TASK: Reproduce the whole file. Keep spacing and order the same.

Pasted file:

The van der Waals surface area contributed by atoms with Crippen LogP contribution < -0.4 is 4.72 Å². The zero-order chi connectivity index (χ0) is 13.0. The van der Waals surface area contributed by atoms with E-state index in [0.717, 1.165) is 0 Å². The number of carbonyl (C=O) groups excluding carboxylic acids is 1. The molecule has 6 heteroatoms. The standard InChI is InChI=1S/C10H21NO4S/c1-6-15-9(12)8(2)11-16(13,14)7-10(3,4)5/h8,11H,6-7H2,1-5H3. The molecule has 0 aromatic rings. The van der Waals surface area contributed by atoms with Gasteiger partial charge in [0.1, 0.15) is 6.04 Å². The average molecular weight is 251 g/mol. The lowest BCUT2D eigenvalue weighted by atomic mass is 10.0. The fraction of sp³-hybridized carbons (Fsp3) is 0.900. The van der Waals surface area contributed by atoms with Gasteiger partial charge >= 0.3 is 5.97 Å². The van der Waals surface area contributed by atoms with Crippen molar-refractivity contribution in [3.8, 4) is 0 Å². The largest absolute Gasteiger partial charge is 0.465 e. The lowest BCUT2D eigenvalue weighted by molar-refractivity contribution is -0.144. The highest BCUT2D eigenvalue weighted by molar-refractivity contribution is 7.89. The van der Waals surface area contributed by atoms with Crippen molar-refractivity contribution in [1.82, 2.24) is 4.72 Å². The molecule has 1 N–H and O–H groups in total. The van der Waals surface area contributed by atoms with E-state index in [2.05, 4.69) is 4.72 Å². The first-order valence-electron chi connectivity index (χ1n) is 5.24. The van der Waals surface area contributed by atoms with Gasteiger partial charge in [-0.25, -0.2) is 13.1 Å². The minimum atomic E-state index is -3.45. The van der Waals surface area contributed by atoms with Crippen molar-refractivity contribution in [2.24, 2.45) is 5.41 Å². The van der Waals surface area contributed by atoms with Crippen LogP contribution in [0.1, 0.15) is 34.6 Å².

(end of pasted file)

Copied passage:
The van der Waals surface area contributed by atoms with Crippen LogP contribution < -0.4 is 4.72 Å². The zero-order chi connectivity index (χ0) is 13.0. The van der Waals surface area contributed by atoms with E-state index in [0.717, 1.165) is 0 Å². The number of carbonyl (C=O) groups excluding carboxylic acids is 1. The molecule has 6 heteroatoms. The standard InChI is InChI=1S/C10H21NO4S/c1-6-15-9(12)8(2)11-16(13,14)7-10(3,4)5/h8,11H,6-7H2,1-5H3. The molecule has 0 aromatic rings. The van der Waals surface area contributed by atoms with Gasteiger partial charge in [0.1, 0.15) is 6.04 Å². The average molecular weight is 251 g/mol. The lowest BCUT2D eigenvalue weighted by atomic mass is 10.0. The fraction of sp³-hybridized carbons (Fsp3) is 0.900. The van der Waals surface area contributed by atoms with Gasteiger partial charge >= 0.3 is 5.97 Å². The van der Waals surface area contributed by atoms with Crippen molar-refractivity contribution in [3.8, 4) is 0 Å². The largest absolute Gasteiger partial charge is 0.465 e. The lowest BCUT2D eigenvalue weighted by molar-refractivity contribution is -0.144. The highest BCUT2D eigenvalue weighted by molar-refractivity contribution is 7.89. The van der Waals surface area contributed by atoms with Crippen molar-refractivity contribution in [1.82, 2.24) is 4.72 Å². The molecule has 1 N–H and O–H groups in total. The van der Waals surface area contributed by atoms with E-state index in [2.05, 4.69) is 4.72 Å². The first-order valence-electron chi connectivity index (χ1n) is 5.24. The van der Waals surface area contributed by atoms with Gasteiger partial charge in [-0.25, -0.2) is 13.1 Å². The minimum atomic E-state index is -3.45. The van der Waals surface area contributed by atoms with Crippen molar-refractivity contribution in [2.24, 2.45) is 5.41 Å². The van der Waals surface area contributed by atoms with Crippen LogP contribution in [0.1, 0.15) is 34.6 Å².